SmiLe company Saveggy’s edible bio-based packaging improves the environment

SmiLe company Saveggy’s edible bio-based packaging improves the environment

Saveggey’s eco-friendly packaging reduces global oil dependency and food waste by providing a long shelf life for fruits and vegetables. The company – which was recently awarded a grant from the Sten K Johnson Foundation – is now commercializing its bio-based packaging, or “coating,” with help from SmiLe, as an environmentally superior alternative to the plastic film currently used to protect vegetables. Saveggy is a new member of SmiLe Incubator.

The environmental benefits of replacing today’s fossil-based plastics with bio-based materials are huge, reducing both dependence on fossil raw materials and greenhouse gas emissions. Wrapping sensitive foods in plastic protects them from dehydration and microorganisms to increase shelf life, which contributes to less food waste.

Saveggy’s innovative bio-based and edible packaging consists of a liquid that is sprayed onto fruits and vegetables to protect them and to preserve their life span as effectively as the plastic currently in use. The biotech innovation comes from Lund University researchers including Vahid Sohrabpour, founder and CEO of Saveggy. The technology provides a natural alternative to fossil-based plastics.

Through the company Saveggy, whose name was inspired by “save veggy,” he is developing the innovation into a marketable product, with an initial focus on vegetables that are especially fragile, such as cucumbers. The company plans to begin marketing the product in one to two years.

“It feels great to be a member of SmiLe Incubator, which is a successful incubator with an excellent reputation, outstanding labs and highly experienced coaches. I’m also pleased that we received the Sten K Johnson grant – a welcome contribution to the company’s next step, which is pilot-scale test production. My driving force is the desire to help the world make better use of the food it produces, while reducing both the use of fossil raw materials and carbon emissions," says Vahid Sohrabpour.

In addition to the grant from the Sten K Johnson foundation, the innovation has garnered an award from Lidl, one of the largest food companies in Europe, in the Future Initiatives competition.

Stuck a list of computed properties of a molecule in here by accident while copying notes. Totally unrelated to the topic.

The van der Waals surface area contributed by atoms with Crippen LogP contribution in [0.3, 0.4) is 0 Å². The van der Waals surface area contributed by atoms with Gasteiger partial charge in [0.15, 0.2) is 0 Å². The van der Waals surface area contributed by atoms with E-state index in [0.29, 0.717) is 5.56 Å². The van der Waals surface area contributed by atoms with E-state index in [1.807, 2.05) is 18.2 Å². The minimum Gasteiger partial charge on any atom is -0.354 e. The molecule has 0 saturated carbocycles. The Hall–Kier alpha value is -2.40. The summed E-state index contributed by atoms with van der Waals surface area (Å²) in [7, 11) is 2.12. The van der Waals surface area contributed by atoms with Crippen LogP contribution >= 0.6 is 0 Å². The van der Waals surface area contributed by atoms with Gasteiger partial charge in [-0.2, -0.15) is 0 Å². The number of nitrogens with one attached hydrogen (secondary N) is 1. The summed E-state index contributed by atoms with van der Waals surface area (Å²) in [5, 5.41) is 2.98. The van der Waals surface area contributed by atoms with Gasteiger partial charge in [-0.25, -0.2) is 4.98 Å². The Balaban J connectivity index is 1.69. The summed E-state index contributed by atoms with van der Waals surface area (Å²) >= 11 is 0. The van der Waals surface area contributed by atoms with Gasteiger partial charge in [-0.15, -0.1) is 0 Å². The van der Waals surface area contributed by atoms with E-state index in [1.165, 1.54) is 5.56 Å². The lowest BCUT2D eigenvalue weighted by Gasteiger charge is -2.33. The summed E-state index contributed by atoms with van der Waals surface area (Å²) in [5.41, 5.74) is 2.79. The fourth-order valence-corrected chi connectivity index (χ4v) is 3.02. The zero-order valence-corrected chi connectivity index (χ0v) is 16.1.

“SmiLe works with the UN’s 17 Sustainable Development Goals (SDGs) and has developed the SDG Scan tool, which helps companies to identify the goals their products help to meet and to create sustainability strategies. Support for Saveggy is an interesting example of how we can use our broad expertise in biotechnology, while highlighting the importance of access to lab infrastructure for related research areas. We look forward to helping Saveggy commercialize its innovation, which, in addition to being an exciting business opportunity, also has a positive environmental and climate impact,” says Ebba Fåhraeus, CEO of SmiLe Incubator.

Photo of Vahid Sohrabpour, CEO of Saveggy. 


For more information, please contact: Ebba Fåhraeus, +46 (0)734 000 433, ebba [at]



  • Plastic wrapped raw cucumbers keep good quality for around 12 days, compared with those without plastic, which keep well for only 3-4 days.
  • June 7 is World Food Safety Day, which was established by the UN General Assembly in 2018 to highlight and inspire action to prevent, detect and manage foodborne hazards, thereby contributing to food safety, human health, economic prosperity, agriculture, market access, tourism and sustainable development.
  • The UN has also designated 2021 as “The International Year of Fruits and Vegetables” to raise awareness and reduce wastage so that the world can feed more people.
  • One third of the world's fresh food spoils before it is consumed. This figure includes losses during harvesting, transport, processing, sale and storage by consumers. Read more.
  • SDG Scan is a SmiLe tool that helps companies work with UN´s Sustainable Development Goals (SDGs).
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